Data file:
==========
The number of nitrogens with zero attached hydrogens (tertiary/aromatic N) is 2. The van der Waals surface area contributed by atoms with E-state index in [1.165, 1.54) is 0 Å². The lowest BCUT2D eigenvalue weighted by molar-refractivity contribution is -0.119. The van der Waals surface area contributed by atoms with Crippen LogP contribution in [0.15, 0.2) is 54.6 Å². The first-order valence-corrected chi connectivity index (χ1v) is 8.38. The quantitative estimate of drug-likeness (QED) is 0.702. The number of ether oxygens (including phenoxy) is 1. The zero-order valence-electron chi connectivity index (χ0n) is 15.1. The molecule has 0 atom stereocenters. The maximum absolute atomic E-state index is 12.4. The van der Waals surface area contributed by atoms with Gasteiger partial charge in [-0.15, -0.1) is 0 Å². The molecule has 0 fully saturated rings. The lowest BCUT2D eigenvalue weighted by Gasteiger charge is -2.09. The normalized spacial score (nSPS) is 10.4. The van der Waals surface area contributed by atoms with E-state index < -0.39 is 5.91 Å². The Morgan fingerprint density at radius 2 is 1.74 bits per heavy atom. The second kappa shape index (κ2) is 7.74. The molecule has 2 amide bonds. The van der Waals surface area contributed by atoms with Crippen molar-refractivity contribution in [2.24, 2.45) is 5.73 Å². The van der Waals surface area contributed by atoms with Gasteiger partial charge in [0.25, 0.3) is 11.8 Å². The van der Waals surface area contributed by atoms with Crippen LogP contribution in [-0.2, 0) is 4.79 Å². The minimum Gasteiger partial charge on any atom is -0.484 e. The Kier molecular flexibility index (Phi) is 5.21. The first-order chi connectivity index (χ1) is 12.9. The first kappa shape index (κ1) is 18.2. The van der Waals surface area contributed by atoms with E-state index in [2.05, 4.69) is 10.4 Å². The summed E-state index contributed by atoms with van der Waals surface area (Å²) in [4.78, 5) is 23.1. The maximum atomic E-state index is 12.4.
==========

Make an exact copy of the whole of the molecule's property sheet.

The number of nitrogens with zero attached hydrogens (tertiary/aromatic N) is 2. The van der Waals surface area contributed by atoms with E-state index in [1.165, 1.54) is 0 Å². The lowest BCUT2D eigenvalue weighted by molar-refractivity contribution is -0.119. The van der Waals surface area contributed by atoms with Crippen LogP contribution in [0.15, 0.2) is 54.6 Å². The first-order valence-corrected chi connectivity index (χ1v) is 8.38. The quantitative estimate of drug-likeness (QED) is 0.702. The number of ether oxygens (including phenoxy) is 1. The zero-order valence-electron chi connectivity index (χ0n) is 15.1. The molecule has 0 atom stereocenters. The maximum absolute atomic E-state index is 12.4. The van der Waals surface area contributed by atoms with Gasteiger partial charge in [-0.15, -0.1) is 0 Å². The molecule has 0 fully saturated rings. The lowest BCUT2D eigenvalue weighted by Gasteiger charge is -2.09. The normalized spacial score (nSPS) is 10.4. The van der Waals surface area contributed by atoms with E-state index < -0.39 is 5.91 Å². The Morgan fingerprint density at radius 2 is 1.74 bits per heavy atom. The second kappa shape index (κ2) is 7.74. The molecule has 2 amide bonds. The van der Waals surface area contributed by atoms with Crippen molar-refractivity contribution in [2.24, 2.45) is 5.73 Å². The van der Waals surface area contributed by atoms with Gasteiger partial charge in [0.25, 0.3) is 11.8 Å². The van der Waals surface area contributed by atoms with Crippen LogP contribution in [-0.2, 0) is 4.79 Å². The minimum Gasteiger partial charge on any atom is -0.484 e. The Kier molecular flexibility index (Phi) is 5.21. The first-order chi connectivity index (χ1) is 12.9. The first kappa shape index (κ1) is 18.2. The van der Waals surface area contributed by atoms with E-state index in [2.05, 4.69) is 10.4 Å². The summed E-state index contributed by atoms with van der Waals surface area (Å²) in [4.78, 5) is 23.1. The maximum atomic E-state index is 12.4.